October 26–28, 2007

San Diego, California, United States to Bangkok, Thailand

Prerequisites for foreign travel

Lonely Planet guidebook (check); waterproof, crushproof, drop-proof camera with 1 GB memory card (check); sturdy backpack with hiking shoes, swimsuit, and a few pairs of underwear (check). Plane ticket, passport, and iPod (check, check, and check). Hostel reservations, such as they are, at the port of entry (almost check—I had a few phone numbers).

An unrepentant procrastinator must eventually make his recompense. Mine came due that evening. Fifteen minutes before leaving—counting generously—the question was posed among this last-minute checklist of necessities: I had sent in for my visa, right?

No, I hadn’t. Visa? For India? You don’t need one, or if you do, I’m sure you can get it there. Bear in mind, the woman who posed this question—a seasoned traveler, indeed, a veteran of the subcontinent herself—never once mentioned needing a visa for her own visit. And wouldn’t one suppose that reminder would be in Chapter 1, Page 1, Paragraph 1 of every so-you’re-planning-a-visit-to-India guidebook, travel blog, news article, pamphlet, and papyrus leaf of the sort I read over the three months I’d been planning this trip?

For the record, I found the urgent warning on Page 978 of Lonely Planet’s 2005 edition of the India guidebook. And also for the record, it’s going to appear in Paragraph 4 of this so-you’re-planning-a-visit-to-India travel blog: american, british, and european visitors need to get a visa before departing for India.


Make that a flight to Bangkok

Speeding down the freeway assuming you’re either not going to India, or about to be thousands of dollars poorer for trying, tends to induce panic. My clear-thinking girlfriend, however, forestalled a total lapse of judgment. It’s been said that all successful plans have three parts; and hers had these: Arrange a stopover in Bangkok, visit the Indian Embassy in Sukhumvit, and return a few days later to claim the freshly adhered, stamped, and embossed six-month visa I so uncharacteristically forgot to send away for.

Having no more than ten spare minutes spared me from much, though not all, rumination during the two-hour drive to L.A. Sweaty from a hurried rental-car dropoff and out of breath from sprint-waddling across the terminal hauling all my worldly possessions for the next month, I scanned the signs for Thai Airways. With a final sigh, I leaned against the check-in counter, announced my name, and slid my passport to the agent.

“Where are you flying today?” she asked.

Wouldn’t I like to know? I pleaded my case before the unwitting prosecutrix, juroress, and judge: Bangkok, although my final destination is India; somehow I neglected to get a visa so I’m hoping you’ll plea bargain, nullify, or depart downward from my all-but-certain penalty.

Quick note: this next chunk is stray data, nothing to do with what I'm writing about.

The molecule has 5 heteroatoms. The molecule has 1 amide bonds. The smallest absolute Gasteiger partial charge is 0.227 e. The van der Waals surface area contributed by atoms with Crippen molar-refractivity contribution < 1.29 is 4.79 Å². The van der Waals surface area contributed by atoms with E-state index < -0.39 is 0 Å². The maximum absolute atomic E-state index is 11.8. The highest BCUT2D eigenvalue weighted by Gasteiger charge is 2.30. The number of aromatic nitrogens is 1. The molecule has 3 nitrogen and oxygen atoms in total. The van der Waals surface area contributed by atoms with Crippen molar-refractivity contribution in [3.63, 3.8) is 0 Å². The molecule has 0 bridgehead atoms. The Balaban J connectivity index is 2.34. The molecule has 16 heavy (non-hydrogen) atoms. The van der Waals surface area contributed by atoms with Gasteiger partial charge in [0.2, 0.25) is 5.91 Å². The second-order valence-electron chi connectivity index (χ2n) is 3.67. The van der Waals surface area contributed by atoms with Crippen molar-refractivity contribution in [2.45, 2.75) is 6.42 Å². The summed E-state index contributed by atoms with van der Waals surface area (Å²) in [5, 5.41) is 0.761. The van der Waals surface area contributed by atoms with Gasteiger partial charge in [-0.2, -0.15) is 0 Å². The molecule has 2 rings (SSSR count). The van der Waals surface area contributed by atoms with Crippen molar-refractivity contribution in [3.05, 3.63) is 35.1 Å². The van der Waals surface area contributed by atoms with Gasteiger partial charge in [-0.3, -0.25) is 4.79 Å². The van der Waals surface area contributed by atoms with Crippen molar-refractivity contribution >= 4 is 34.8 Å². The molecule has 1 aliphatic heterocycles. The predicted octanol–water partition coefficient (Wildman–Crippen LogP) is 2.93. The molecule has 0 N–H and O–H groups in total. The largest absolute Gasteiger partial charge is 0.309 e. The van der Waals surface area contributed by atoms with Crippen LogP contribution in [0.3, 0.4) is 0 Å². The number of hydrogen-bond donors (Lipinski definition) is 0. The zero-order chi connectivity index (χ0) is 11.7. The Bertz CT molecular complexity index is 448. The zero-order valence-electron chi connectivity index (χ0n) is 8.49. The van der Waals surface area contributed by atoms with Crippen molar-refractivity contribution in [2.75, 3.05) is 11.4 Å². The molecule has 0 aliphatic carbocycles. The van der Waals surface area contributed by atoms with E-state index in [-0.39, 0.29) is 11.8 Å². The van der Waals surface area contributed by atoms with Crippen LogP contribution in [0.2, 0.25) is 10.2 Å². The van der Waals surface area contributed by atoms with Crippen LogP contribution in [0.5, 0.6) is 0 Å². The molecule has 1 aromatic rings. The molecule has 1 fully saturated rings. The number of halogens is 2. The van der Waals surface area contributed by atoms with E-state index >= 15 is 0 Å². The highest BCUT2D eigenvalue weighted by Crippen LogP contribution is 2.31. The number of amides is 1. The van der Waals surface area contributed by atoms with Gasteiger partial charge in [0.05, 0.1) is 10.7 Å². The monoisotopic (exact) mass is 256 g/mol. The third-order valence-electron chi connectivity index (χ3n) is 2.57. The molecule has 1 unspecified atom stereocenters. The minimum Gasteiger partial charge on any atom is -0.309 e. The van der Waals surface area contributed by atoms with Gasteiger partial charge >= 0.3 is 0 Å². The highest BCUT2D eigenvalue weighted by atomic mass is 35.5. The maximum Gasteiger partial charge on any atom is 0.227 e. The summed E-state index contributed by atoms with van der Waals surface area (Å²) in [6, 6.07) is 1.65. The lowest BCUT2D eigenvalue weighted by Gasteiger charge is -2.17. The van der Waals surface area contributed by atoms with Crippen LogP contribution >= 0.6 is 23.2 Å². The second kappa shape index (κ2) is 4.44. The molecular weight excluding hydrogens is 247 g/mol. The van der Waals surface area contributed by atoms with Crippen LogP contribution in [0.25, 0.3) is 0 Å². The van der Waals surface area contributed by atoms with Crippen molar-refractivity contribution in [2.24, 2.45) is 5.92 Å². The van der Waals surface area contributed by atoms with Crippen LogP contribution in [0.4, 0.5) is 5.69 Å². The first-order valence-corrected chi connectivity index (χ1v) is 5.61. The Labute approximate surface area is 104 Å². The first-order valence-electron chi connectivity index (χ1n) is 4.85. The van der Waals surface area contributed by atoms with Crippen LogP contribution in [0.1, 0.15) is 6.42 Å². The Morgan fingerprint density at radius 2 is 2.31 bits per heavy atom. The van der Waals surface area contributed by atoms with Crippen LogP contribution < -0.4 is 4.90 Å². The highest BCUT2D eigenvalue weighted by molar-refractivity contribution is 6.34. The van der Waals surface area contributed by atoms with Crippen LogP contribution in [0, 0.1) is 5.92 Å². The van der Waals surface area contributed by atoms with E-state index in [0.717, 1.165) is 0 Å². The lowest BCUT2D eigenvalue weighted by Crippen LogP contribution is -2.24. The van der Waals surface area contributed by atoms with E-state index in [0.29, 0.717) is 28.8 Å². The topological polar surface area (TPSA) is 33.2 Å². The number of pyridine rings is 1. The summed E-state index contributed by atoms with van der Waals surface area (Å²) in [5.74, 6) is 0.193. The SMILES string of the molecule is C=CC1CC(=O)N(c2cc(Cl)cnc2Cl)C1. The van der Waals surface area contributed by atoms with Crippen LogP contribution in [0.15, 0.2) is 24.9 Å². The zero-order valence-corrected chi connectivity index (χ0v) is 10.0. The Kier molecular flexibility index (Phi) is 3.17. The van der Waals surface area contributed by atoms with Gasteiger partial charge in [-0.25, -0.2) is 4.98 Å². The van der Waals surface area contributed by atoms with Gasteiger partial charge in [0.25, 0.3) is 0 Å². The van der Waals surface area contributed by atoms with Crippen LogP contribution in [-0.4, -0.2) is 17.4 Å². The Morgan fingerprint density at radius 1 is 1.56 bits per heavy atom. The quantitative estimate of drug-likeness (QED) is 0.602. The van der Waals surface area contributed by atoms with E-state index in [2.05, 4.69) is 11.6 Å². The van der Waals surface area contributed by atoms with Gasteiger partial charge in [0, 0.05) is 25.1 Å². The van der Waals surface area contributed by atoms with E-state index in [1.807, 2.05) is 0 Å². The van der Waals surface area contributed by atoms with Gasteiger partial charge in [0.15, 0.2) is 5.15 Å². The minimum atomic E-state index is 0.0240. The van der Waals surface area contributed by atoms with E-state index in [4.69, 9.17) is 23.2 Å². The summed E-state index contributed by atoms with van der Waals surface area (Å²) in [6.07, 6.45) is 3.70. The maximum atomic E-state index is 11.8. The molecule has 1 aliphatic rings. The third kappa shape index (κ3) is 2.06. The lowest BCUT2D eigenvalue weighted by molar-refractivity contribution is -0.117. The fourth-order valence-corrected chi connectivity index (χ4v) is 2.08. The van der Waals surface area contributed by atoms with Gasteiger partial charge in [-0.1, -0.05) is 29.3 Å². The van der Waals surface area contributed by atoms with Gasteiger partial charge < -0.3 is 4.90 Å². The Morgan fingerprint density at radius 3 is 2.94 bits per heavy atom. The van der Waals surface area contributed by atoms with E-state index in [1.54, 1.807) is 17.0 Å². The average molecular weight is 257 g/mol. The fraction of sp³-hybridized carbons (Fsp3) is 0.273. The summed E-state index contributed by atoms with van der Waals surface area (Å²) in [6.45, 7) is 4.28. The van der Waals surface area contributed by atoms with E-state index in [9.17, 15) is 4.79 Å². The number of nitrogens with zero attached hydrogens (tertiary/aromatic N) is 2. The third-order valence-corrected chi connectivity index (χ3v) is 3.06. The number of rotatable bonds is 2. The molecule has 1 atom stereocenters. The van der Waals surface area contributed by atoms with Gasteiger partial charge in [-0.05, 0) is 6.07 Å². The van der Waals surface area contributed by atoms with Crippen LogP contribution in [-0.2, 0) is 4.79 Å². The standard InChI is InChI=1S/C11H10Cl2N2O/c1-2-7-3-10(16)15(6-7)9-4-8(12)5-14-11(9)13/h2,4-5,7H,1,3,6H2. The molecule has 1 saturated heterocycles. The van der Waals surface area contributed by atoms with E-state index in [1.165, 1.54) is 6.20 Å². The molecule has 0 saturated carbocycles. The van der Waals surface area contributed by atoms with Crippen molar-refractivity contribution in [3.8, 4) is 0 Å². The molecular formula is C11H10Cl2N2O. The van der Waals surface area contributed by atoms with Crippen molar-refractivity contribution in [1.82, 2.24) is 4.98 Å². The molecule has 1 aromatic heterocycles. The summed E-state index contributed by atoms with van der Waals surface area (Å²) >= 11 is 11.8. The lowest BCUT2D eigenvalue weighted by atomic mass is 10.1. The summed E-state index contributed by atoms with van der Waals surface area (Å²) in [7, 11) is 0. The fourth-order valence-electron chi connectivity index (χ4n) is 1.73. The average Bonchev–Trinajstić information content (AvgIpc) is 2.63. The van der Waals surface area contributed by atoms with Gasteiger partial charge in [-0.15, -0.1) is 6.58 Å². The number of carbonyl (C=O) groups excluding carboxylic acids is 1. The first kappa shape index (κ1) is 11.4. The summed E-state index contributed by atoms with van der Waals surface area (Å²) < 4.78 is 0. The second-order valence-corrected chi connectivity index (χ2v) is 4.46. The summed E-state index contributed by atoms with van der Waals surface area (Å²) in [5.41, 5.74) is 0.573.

Counting on the mercy of anyone who earns a living anywhere near an airplane generally isn’t advisable. So my pride was all I could offer as sacrifice to the Airbus A340 being refueled on the other side of the gates of LAX. “I was hoping I might be able to change my itinerary,” I trailed off, before laying the remaining few crossbeams of my demolished ego at her feet. “How much would that cost?”

An itinerary change, even if possible, would have bankrupted me. A rough accounting of my net worth as of that moment would have required only a knife, to cut open my kangaroo pouch full of cash and rifle through my backpack, and a pocket full of red pens, to record all the debts to my myriad creditors. Clothespinned between a weeklong preview of associate “life” before my trip and a headlong plunge into that abyss immediately thereafter, I couldn’t waste even a day haggling with Thai Airways over a change fee or frantically searching kayak.com for a last-minute deal to somewhere in southeast Asia.

My gambit succeeded; the prosecutrix, judge, and juroress relented. I could reschedule the flights for any day with availability, provided I kept the same entry and departure ports in India. Whether desperation, luck, or divine providence impelled the A340 to show mercy, I will never know. I couldn’t allow myself to believe I had boarded that plane until we landed seventeen hours later.


Chatty McGregerson...

Or was it Gregor O’Smalltalk? Whatever his name was, I knew immediately my conversation with him would find a paragraph or two in my journal—and now, my travel blog. I occupied the window seat, and he the aisle, in the sought-after left third of the A340’s 2–5–2 configuration.

In such intimate quarters, it wasn’t as though I could turn to another passenger to throw off his train of thought. But five minutes into my journey I smiled to myself as I thought, I travel the world for stories like this. So I feigned interest in everything Greg from the Bay Area had to say—in between two-star movies and learn-to-speak-Hindi games—for the better part of our interminable flight.

As it happened, Greg, too, was stopping over in Bangkok before his onward leg to Nepal a few days later. He and his carabiners were going to hire a porter for a weeklong Himalaya trek. The mountaineering 40-year-old, if memory serves, had never left the country before. A part of me envied the software developer’s sense of adventure; a sardonic part of me hoped he was carrying a homing device.

Yet the unbroached topic became the uncomfortable past became the buried secret: Why hadn’t Greg a girlfriend, fiancée, or wife?


First impressions, second propositions

By the time we landed, I knew nothing more of these closeted details. But we suffered through the exit lines, customs lines, and baggage lines together, and forged an acquaintanceship of convenience, I daresay, more at his insistence.